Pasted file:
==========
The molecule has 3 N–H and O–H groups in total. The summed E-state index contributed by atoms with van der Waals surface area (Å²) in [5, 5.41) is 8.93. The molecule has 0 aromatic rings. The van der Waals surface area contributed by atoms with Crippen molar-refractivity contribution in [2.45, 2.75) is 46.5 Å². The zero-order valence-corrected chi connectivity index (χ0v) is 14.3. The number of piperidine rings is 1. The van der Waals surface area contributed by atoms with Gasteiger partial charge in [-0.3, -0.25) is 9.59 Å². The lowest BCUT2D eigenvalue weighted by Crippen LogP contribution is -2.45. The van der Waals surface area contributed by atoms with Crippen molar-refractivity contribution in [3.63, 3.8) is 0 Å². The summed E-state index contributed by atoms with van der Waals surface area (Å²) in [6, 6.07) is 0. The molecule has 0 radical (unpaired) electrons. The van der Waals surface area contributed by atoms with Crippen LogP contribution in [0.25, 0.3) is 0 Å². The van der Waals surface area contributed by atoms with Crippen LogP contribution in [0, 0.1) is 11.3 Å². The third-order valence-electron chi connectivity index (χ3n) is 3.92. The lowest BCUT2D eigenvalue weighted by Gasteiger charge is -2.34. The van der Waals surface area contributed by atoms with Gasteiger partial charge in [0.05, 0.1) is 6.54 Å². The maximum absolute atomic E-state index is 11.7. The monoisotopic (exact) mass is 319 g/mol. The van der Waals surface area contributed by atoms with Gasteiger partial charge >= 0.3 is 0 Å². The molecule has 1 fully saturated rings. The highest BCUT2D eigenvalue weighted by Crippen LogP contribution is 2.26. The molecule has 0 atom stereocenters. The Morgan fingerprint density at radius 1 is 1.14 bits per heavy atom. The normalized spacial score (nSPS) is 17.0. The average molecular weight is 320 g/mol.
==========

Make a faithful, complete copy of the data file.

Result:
The molecule has 3 N–H and O–H groups in total. The summed E-state index contributed by atoms with van der Waals surface area (Å²) in [5, 5.41) is 8.93. The molecule has 0 aromatic rings. The van der Waals surface area contributed by atoms with Crippen molar-refractivity contribution in [2.45, 2.75) is 46.5 Å². The zero-order valence-corrected chi connectivity index (χ0v) is 14.3. The number of piperidine rings is 1. The van der Waals surface area contributed by atoms with Gasteiger partial charge in [-0.3, -0.25) is 9.59 Å². The lowest BCUT2D eigenvalue weighted by Crippen LogP contribution is -2.45. The van der Waals surface area contributed by atoms with Crippen molar-refractivity contribution in [3.63, 3.8) is 0 Å². The summed E-state index contributed by atoms with van der Waals surface area (Å²) in [6, 6.07) is 0. The molecule has 0 radical (unpaired) electrons. The van der Waals surface area contributed by atoms with Crippen LogP contribution in [0.25, 0.3) is 0 Å². The van der Waals surface area contributed by atoms with Crippen LogP contribution in [0, 0.1) is 11.3 Å². The third-order valence-electron chi connectivity index (χ3n) is 3.92. The lowest BCUT2D eigenvalue weighted by Gasteiger charge is -2.34. The van der Waals surface area contributed by atoms with Gasteiger partial charge in [0.05, 0.1) is 6.54 Å². The maximum absolute atomic E-state index is 11.7. The monoisotopic (exact) mass is 319 g/mol. The van der Waals surface area contributed by atoms with Gasteiger partial charge >= 0.3 is 0 Å². The molecule has 1 fully saturated rings. The highest BCUT2D eigenvalue weighted by Crippen LogP contribution is 2.26. The molecule has 0 atom stereocenters. The Morgan fingerprint density at radius 1 is 1.14 bits per heavy atom. The normalized spacial score (nSPS) is 17.0. The average molecular weight is 320 g/mol.